Home Improvements FULL SERVICE plumbing from Parker Dean. Fast, reliable, 24/7 service. Take $50 off your next job if you present this ad. Vancouver area. Call 1-800-573-2928.
Snowclearing BOBCAT & operator for snow removal in Sicamous & surr. area. Stacey (250)836-5000
Merchandise for Sale
Heavy Duty Machinery A-STEEL SHIPPING DRY STORAGE CONTAINERS Used 20’40’45’53’ and insulated containers all sizes in stock. Trades are welcome. 40’Containers under $2500! DMG 40’ containers under $2,000 each. Also JD 544 & 644 wheel Loaders & 20,000 lb CAT forklift. Wanted to buy 300 size hydraulic excavator. Ph Toll free 1-866-528-7108 1-778-298-3192 8am-5pm Delivery BC and AB www.rtccontainer.com
Misc. for Sale HOT TUB (SPA) COVERS. Best price. Best quality. All shapes & colours available. 1-866-652-6837 www.thecoverguy.com/ newspaper? STEEL BUILDINGS / Metal buildings 60% off! 20x28, 30x40, 40x62, 45x90, 50x120, 60x150, 80x100. Sell for balance owed! Call 1-800-4572206; www.crownsteelbuildings.ca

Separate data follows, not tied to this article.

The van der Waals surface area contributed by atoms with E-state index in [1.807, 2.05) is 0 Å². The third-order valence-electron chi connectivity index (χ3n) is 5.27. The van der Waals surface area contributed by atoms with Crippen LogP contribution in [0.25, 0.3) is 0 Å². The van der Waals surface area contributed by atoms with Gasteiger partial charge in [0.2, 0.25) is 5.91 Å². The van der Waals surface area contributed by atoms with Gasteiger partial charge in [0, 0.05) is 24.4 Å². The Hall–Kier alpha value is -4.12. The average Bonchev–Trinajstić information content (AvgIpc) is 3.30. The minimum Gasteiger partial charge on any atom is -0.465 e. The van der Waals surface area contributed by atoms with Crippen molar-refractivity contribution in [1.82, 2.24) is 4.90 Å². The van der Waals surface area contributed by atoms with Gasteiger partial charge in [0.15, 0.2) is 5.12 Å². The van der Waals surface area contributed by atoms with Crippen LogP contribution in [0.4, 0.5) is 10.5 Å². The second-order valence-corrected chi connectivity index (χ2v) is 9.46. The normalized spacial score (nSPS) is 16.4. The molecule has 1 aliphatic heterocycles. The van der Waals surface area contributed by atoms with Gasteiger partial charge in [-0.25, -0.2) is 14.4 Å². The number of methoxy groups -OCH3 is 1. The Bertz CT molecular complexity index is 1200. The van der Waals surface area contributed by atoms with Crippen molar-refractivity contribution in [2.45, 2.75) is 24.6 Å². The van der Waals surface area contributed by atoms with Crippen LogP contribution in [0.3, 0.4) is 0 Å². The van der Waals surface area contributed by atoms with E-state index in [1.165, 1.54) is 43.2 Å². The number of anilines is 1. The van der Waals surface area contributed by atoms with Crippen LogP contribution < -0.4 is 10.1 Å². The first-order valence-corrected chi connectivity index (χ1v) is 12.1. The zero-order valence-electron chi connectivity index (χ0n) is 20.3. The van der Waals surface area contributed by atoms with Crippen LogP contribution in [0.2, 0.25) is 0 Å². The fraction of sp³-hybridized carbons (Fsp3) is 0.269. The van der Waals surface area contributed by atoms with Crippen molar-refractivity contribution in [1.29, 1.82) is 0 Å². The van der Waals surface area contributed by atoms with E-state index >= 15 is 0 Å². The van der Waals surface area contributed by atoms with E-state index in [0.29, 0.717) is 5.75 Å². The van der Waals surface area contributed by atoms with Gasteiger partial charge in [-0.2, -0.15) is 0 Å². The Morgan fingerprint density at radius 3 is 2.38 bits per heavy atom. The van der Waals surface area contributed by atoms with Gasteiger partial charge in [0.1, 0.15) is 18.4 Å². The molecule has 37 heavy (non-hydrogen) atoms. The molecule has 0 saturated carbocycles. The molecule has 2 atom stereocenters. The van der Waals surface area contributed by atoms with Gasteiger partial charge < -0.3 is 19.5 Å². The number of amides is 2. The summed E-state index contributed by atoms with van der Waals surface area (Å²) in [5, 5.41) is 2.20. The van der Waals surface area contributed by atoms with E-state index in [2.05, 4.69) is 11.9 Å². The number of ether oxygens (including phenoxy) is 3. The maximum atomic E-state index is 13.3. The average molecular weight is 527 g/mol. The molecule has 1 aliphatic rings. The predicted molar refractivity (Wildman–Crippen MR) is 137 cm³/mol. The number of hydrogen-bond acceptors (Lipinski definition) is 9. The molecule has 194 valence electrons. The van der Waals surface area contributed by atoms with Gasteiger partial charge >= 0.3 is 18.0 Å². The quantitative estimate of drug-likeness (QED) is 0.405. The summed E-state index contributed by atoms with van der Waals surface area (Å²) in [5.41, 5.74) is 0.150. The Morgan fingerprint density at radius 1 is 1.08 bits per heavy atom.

Misc. Wanted BUYING gold jewelry! Bracelets, chains, necklaces, rings, watches, coins, gold teeth, etc. Call Todd @ 250-864-3521. Private Collector Looking to Buy Coin Collections, Silver, Antiques, Native Art, Estates + Chad: 778-281-0030 Local
Rentals Apt/Condo for Rent LGE 1 & 2 BDRM. BRIGHT apts. In suite storage, green space, live-in manager. Cable incl. Sicamous, 250-804-5364.
Quit. Before your time runs out.
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Wednesday, January 14, 2015 Eagle Valley News
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January 14, 2015 edition of the Eagle Valley News